Feeding South Florida, the region’s biggest food bank, say they’ve seen a decrease in food they’re able to distribute to the community due to reduced federal resources.
Since the start of the pandemic in March, Feeding South Florida has seen a 200% increase in demand. Food boxes provided through the United States Department of Agriculture’s Coronavirus Food Assistance Program (CFAP), a program created with CARES Act funding, have been reduced from 160 trailer loads per week to now 14 loads per week.
“Feeding America food banks, including Feeding South Florida, have shared that at the end of December 2020, the country will experience a ‘commodity cliff,’ which means food banks across the country will see more than a 50% reduction in food supply due to the expiration of the CARES ACT funding, USDA’s CFAP and Trade Mitigation commodity programs,” Feeding South Florida said in a news release.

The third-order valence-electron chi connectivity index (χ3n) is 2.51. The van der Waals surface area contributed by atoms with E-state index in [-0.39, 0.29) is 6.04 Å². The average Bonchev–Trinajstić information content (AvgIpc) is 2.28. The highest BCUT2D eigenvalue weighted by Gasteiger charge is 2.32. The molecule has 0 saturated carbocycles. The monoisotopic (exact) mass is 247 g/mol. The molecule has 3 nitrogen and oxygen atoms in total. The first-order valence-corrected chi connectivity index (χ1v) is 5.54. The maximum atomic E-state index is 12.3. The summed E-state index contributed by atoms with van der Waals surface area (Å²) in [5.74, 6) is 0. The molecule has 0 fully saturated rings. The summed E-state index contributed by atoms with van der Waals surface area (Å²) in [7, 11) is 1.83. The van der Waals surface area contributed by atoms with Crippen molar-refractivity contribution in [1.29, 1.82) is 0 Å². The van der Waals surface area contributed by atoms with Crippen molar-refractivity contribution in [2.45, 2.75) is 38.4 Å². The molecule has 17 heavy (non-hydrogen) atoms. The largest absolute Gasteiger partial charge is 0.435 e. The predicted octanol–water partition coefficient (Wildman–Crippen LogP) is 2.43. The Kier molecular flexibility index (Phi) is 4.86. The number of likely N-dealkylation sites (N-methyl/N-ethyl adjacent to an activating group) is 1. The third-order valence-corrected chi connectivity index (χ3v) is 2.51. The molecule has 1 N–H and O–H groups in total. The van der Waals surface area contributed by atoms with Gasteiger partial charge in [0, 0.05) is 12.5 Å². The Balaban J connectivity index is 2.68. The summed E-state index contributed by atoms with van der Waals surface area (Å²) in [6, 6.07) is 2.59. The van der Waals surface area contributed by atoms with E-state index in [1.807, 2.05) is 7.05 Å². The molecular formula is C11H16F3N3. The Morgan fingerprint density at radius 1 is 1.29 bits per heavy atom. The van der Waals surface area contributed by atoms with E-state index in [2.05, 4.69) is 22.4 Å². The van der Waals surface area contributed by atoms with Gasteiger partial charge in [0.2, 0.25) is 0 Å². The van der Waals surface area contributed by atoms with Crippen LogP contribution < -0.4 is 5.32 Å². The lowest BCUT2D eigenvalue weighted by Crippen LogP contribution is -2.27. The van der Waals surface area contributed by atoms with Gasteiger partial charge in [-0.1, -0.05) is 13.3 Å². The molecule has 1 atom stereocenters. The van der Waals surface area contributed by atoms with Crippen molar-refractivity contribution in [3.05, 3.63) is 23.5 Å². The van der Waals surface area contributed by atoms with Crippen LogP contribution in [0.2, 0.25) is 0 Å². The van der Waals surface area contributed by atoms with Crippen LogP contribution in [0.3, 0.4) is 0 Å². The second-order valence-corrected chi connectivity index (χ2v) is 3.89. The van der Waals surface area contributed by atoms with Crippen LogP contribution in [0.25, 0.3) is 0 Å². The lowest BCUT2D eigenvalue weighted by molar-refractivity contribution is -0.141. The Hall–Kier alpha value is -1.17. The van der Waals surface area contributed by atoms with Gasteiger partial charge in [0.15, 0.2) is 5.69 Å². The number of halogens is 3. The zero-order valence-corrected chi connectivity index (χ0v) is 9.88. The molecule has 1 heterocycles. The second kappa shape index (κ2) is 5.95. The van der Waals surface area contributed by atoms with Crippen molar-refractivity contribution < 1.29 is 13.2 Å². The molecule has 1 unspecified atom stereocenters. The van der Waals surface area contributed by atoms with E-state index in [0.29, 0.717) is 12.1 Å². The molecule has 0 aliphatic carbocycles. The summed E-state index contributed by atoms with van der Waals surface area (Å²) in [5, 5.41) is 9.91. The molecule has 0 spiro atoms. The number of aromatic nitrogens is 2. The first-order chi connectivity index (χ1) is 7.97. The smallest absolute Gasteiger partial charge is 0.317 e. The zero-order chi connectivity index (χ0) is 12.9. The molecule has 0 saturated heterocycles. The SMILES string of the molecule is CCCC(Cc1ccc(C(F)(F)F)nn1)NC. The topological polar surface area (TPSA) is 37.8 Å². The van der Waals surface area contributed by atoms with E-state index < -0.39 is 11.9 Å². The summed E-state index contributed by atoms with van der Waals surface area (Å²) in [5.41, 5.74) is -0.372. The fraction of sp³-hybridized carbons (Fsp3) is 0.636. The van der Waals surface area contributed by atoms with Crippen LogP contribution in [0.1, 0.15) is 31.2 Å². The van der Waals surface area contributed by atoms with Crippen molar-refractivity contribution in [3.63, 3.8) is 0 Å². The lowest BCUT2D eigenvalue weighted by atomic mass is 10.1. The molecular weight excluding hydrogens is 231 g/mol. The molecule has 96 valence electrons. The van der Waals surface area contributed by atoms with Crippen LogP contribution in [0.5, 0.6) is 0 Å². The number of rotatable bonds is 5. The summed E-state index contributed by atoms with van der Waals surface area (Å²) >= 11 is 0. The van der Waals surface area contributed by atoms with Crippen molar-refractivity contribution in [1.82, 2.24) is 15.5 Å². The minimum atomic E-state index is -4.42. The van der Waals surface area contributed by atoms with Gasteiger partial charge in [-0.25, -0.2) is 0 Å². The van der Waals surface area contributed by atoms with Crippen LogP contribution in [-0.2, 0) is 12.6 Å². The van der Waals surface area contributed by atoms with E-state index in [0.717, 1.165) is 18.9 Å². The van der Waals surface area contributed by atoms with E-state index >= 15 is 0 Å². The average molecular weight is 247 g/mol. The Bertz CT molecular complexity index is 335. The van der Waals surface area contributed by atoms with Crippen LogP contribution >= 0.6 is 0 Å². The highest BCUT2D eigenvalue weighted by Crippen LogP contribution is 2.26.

Despite the decrease, Feeding South Florida reported providing over 138.6 million pounds of food to families in Palm Beach, Broward, Miami-Dade and Monroe counties since March. In addition, the organization created community drive-thru distributions, provided family meal boxes through school districts, created a community delivery program with first responders and provided direct home deliveries, among others.
For more information, visit feedingsouthflorida.org/covid19.
Originally published by WTVJ-NBC6 on November 20, 2020. Click here to view original article.